We provide a systematic assessment of the empirical evidence on the use and effectiveness of top executive dismissal as a governance and performance improvement mechanism. Our results suggest that poor individual and firm performance significantly increase the likelihood of executive dismissal. A strong power base might help under-performing top executives to extend their tenure in office, but effective ownership and governance structures can provide a counterweight to such entrenchment behaviors. However, our review casts doubt on the effectiveness of top executive dismissal as a means to enhance future firm performance: employing meta-analytical techniques we show that, although the dismissal announcement leads to positive abnormal returns, it has no significant effect on long-term measures of firm performance. On the basis of our findings, we develop a conceptual model of the possible antecedents and consequences of top executive dismissal. We derive implications for boards involved in situations of executive dismissal and for the successors of dismissed executives, and we provide directions for future leadership research on executive dismissal.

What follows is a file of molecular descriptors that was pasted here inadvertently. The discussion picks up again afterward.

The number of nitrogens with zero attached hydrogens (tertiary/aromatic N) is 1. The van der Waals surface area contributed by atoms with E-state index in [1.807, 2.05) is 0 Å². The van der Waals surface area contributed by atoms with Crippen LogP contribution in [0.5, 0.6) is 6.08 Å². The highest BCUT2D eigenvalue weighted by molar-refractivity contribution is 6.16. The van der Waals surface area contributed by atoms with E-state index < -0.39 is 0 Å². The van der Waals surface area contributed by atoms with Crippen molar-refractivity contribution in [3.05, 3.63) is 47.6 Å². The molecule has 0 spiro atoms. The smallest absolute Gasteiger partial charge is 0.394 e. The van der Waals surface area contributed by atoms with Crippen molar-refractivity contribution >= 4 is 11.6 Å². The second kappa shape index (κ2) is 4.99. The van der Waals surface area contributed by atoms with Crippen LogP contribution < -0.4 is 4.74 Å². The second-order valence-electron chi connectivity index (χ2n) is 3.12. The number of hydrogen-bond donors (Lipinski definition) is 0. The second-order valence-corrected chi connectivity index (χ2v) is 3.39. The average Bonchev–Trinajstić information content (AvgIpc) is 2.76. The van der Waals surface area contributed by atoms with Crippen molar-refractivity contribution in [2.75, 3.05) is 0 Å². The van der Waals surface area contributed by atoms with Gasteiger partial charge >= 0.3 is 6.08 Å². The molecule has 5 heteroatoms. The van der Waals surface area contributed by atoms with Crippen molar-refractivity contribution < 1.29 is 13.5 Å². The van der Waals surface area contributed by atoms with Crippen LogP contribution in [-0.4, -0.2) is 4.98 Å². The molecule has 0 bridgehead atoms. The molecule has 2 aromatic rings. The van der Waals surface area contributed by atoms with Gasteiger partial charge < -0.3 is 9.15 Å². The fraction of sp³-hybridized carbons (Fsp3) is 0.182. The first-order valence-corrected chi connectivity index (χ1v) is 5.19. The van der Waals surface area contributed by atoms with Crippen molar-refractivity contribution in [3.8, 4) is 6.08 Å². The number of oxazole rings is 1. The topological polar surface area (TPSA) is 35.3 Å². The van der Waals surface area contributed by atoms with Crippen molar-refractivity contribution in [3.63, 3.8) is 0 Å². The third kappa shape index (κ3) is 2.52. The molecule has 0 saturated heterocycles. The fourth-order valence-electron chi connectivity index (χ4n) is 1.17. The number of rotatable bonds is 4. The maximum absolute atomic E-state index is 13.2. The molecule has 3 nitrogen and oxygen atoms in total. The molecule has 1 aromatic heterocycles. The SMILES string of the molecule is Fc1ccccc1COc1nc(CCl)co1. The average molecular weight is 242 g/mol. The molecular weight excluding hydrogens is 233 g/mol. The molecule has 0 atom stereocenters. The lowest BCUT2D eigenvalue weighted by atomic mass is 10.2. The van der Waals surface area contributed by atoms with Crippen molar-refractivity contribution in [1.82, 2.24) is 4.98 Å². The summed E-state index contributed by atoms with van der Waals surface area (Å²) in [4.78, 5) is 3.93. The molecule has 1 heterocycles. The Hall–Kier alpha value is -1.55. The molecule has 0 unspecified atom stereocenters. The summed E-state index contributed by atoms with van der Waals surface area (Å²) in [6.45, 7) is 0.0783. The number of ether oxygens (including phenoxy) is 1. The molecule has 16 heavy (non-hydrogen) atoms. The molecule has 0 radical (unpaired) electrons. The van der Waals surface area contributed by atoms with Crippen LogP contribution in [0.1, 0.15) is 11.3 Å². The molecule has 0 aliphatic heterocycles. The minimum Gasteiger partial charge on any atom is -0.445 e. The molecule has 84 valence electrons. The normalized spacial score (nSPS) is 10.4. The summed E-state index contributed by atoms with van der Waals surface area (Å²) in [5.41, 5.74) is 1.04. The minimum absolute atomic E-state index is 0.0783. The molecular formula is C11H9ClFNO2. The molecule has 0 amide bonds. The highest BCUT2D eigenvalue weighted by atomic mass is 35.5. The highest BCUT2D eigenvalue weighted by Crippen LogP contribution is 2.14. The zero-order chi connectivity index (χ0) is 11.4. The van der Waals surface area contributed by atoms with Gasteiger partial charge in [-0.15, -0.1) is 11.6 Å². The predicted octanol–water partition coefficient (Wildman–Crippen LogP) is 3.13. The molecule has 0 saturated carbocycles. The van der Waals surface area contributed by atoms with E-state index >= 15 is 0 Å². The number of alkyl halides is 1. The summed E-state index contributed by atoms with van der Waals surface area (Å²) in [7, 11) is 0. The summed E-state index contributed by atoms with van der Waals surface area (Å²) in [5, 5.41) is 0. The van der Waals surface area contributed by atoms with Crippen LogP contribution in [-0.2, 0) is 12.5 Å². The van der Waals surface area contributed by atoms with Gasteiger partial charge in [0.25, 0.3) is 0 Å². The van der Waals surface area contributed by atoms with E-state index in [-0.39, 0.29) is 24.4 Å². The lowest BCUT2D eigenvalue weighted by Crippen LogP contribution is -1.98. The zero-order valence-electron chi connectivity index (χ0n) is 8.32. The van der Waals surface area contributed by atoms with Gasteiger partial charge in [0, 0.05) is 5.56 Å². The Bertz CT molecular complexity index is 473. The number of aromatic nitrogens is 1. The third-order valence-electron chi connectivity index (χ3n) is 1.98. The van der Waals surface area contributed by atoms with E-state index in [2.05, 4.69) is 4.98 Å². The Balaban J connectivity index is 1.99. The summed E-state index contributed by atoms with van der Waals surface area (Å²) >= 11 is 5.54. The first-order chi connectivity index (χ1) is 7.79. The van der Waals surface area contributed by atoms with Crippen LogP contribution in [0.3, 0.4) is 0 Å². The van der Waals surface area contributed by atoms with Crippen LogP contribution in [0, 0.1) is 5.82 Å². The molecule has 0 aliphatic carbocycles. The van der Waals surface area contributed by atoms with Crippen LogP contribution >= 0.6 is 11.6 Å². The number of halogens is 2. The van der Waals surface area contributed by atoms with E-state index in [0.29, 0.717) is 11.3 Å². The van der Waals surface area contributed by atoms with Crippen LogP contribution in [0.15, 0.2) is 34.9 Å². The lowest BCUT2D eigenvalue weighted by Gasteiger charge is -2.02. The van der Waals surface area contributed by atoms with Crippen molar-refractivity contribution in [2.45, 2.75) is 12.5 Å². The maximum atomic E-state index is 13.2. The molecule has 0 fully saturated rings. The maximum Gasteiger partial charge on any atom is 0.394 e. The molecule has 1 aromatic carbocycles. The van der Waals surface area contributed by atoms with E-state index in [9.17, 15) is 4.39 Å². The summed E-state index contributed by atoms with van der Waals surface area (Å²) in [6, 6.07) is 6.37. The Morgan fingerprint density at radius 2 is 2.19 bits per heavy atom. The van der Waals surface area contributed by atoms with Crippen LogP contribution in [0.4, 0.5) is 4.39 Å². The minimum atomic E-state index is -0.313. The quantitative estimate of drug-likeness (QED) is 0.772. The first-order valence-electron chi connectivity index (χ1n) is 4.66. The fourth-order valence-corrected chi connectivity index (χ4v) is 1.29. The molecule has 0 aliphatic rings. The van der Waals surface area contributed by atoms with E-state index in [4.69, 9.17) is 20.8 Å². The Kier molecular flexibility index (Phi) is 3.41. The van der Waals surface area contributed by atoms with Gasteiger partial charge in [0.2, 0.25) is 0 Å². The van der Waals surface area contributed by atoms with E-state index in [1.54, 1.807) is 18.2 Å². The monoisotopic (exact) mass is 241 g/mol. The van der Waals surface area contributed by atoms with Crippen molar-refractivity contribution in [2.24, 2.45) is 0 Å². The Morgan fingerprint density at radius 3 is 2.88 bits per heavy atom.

Littmann A, Richter A (2013) Strategy and Structure, In: Kessler E (eds.), Encyclopedia of Management Theory 2 pp. 800-803 Sage publications, Inc.
Mankel S, Richter A, Uhlenbruck N (2014) Pay Disparity, External Pay Alternatives and Turnover of the Second Best Paid Executive, SSRN Electronic Journal SSRN
We contribute to the intersection of top executive turnover and compensation research by investigating pay structure implications on turnover, focusing on the second best-paid executive as the one being closest to winning the tournament for the best-paid position. Building on tournament theory and using competing-risks survival regression, we develop and test hypotheses with regard to the effects of pay disparity among a firm?s top executives and external pay alternatives on the exit of the second best-paid executive. For a sample of S&P 500 firms in the 14-year period between 1993 and 2006, we find that comparisons with higher paid executives and external pay alternatives matter for individuals? decisions whether to stay in or to leave a pay tournament, whereas comparisons to lower paid executives do not.